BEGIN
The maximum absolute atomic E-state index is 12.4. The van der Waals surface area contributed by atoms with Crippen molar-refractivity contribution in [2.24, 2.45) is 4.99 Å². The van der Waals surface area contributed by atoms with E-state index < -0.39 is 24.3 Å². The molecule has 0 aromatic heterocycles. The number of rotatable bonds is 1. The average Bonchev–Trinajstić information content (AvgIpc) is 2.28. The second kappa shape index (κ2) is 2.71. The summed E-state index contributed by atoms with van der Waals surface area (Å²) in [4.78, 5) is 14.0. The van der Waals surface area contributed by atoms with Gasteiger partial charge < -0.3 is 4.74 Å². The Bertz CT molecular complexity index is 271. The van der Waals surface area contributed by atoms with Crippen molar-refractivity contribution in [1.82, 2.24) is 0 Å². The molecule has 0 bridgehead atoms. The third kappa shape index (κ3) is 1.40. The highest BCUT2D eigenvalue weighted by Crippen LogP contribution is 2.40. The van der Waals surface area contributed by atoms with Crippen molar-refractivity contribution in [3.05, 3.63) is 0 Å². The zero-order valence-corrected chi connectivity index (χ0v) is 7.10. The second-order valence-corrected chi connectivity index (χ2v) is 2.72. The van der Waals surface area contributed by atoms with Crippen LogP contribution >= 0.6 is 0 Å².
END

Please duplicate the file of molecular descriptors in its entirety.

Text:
The maximum absolute atomic E-state index is 12.4. The van der Waals surface area contributed by atoms with Crippen molar-refractivity contribution in [2.24, 2.45) is 4.99 Å². The van der Waals surface area contributed by atoms with E-state index < -0.39 is 24.3 Å². The molecule has 0 aromatic heterocycles. The number of rotatable bonds is 1. The average Bonchev–Trinajstić information content (AvgIpc) is 2.28. The second kappa shape index (κ2) is 2.71. The summed E-state index contributed by atoms with van der Waals surface area (Å²) in [4.78, 5) is 14.0. The van der Waals surface area contributed by atoms with Gasteiger partial charge < -0.3 is 4.74 Å². The Bertz CT molecular complexity index is 271. The van der Waals surface area contributed by atoms with Crippen molar-refractivity contribution in [1.82, 2.24) is 0 Å². The molecule has 0 bridgehead atoms. The third kappa shape index (κ3) is 1.40. The highest BCUT2D eigenvalue weighted by Crippen LogP contribution is 2.40. The van der Waals surface area contributed by atoms with Crippen molar-refractivity contribution in [3.05, 3.63) is 0 Å². The zero-order valence-corrected chi connectivity index (χ0v) is 7.10. The second-order valence-corrected chi connectivity index (χ2v) is 2.72. The van der Waals surface area contributed by atoms with Crippen LogP contribution >= 0.6 is 0 Å².